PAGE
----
If you purchase your copies, there is no royalty and you are losing money hand over fist in these giveaways. Can they promise you an increase in royalty-producing sales to cover your costs? Of course not. "Oh, but you get exposure, more reviews, and get to connect with readers." Uh-huh and that is worth how much when it comes to paying your bills?  

I'm simply advising you as an author to be aware of the real cost of book giveaways, especially on Goodreads where they must be print copies that you have to pay to ship. Odds are you will never recover your costs. There are other ways to market your work and offer giveaways without digging a hole in your bank account.



Susan Arscott said...

Good blog and so true. I often wonder how much money and time marketing people assume writers have to spend? Their helpful ideas most often seem incredibly impractical, to me at least.

Cary Caffrey said...

Great blog post.

And, wow, whoever is suggesting giving away ten or fifty copies of a paperback is a good idea is out to lunch. Even if you can afford to give away fifty, frankly giveaways suck at spreading word of mouth. Even if those fifty people like your book and tell a couple of friends (highly unlikely), it's a drop in the bucket in terms of expanding readership - at a huge expense to you.

As you point out, a giveaway like this can cost you upwards of a grand. Hell, you can hire a good publicist for a lot less!

When it comes to giveaways, I only giveaway hard-copies to people I meet face to face. This allows me to gauge whether or not they're actually interested, if they'll bother reading the book, and if they'll actually spread the word.

On the other hand, I'll give away eBooks to whoever I can, whenever I can. I've calculated as best I can, that for every ten eBooks I give away I probably sell one (this is based on the percentage my sales increase after giveaways on Amazon. Since the giveaways cost me nothing, that's not a bad deal.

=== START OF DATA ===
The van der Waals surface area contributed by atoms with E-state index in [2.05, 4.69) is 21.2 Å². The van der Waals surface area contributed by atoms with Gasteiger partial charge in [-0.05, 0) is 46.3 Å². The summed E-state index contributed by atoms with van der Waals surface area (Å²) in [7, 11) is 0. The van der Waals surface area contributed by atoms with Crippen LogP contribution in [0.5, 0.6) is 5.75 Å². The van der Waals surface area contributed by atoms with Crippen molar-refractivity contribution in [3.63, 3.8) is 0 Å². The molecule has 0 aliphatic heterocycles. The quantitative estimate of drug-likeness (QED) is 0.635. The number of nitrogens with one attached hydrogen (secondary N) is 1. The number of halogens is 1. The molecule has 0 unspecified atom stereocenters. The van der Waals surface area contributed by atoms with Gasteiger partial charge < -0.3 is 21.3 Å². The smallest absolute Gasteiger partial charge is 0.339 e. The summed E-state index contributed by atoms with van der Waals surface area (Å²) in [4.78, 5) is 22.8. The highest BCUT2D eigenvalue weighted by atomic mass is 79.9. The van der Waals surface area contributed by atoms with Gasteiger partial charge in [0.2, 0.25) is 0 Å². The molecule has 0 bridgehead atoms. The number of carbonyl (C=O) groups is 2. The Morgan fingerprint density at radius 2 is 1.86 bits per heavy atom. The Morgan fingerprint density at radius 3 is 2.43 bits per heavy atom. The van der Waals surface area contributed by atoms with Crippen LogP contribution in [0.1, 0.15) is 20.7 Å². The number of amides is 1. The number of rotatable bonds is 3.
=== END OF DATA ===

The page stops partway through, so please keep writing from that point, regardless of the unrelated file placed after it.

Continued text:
To date, I've given away about 28k books (at no cost to me), netting me somewhere near an extra 2.5k in book sales. Not a bad return.

I do have one exception to hard-copy giveaways, and that's to friends. I never (ever!) sell my books to friends. Sure, they might be willing to buy your first, but if you turn out to be moderately prolific, eventually they'll roll their eyes at the suggestion of having to buy yet another of your tomes. Give your friends a break. Give 'em a copy (if you think they want to read it).

Allison Knight said...

Great blog. I give my purchased copies of my books to friends - only, so I agree with Cary. I also only do a very limited number of free giveaways. Word of mouth sells books and giving them away doesn't mean the reader is going to talk about the book. They might mention they got a free book, but did they read it? Will they talk about it? They might if they paid for it. Or at least that MHO.

Jude Johnson said...

Thanks for the great comments, folks. Cary, spot on. I also give paperbacks as a door prize when I speak to groups, as raffle prizes at festival events, and in gift baskets as hostess gifts.
Ebooks are so much easier to send overseas for contest prizes!